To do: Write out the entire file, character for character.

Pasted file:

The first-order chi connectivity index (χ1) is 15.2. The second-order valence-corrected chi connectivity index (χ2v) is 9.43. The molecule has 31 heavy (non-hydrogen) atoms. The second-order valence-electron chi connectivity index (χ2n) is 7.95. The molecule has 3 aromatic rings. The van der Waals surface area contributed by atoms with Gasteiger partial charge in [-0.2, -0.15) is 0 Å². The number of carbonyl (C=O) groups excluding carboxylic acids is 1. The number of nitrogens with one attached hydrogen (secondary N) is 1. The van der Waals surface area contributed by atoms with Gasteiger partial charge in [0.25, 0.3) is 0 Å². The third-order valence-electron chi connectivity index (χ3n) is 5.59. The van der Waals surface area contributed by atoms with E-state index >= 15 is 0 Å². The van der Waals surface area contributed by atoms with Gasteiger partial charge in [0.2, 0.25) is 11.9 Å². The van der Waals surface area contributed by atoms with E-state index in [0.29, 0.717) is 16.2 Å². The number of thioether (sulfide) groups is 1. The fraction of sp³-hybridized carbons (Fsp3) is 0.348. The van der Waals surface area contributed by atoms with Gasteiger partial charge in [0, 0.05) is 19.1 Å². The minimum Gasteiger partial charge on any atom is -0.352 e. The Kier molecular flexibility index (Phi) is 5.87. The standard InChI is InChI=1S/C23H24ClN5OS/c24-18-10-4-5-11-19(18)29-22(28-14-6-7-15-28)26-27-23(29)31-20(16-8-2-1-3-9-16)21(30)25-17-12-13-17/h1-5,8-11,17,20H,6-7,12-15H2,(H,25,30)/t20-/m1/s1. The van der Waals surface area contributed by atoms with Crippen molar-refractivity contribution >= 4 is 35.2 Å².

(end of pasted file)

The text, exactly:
The first-order chi connectivity index (χ1) is 15.2. The second-order valence-corrected chi connectivity index (χ2v) is 9.43. The molecule has 31 heavy (non-hydrogen) atoms. The second-order valence-electron chi connectivity index (χ2n) is 7.95. The molecule has 3 aromatic rings. The van der Waals surface area contributed by atoms with Gasteiger partial charge in [-0.2, -0.15) is 0 Å². The number of carbonyl (C=O) groups excluding carboxylic acids is 1. The number of nitrogens with one attached hydrogen (secondary N) is 1. The van der Waals surface area contributed by atoms with Gasteiger partial charge in [0.25, 0.3) is 0 Å². The third-order valence-electron chi connectivity index (χ3n) is 5.59. The van der Waals surface area contributed by atoms with E-state index >= 15 is 0 Å². The van der Waals surface area contributed by atoms with Gasteiger partial charge in [0.2, 0.25) is 11.9 Å². The van der Waals surface area contributed by atoms with E-state index in [0.29, 0.717) is 16.2 Å². The number of thioether (sulfide) groups is 1. The fraction of sp³-hybridized carbons (Fsp3) is 0.348. The van der Waals surface area contributed by atoms with Gasteiger partial charge in [0, 0.05) is 19.1 Å². The minimum Gasteiger partial charge on any atom is -0.352 e. The Kier molecular flexibility index (Phi) is 5.87. The standard InChI is InChI=1S/C23H24ClN5OS/c24-18-10-4-5-11-19(18)29-22(28-14-6-7-15-28)26-27-23(29)31-20(16-8-2-1-3-9-16)21(30)25-17-12-13-17/h1-5,8-11,17,20H,6-7,12-15H2,(H,25,30)/t20-/m1/s1. The van der Waals surface area contributed by atoms with Crippen molar-refractivity contribution >= 4 is 35.2 Å².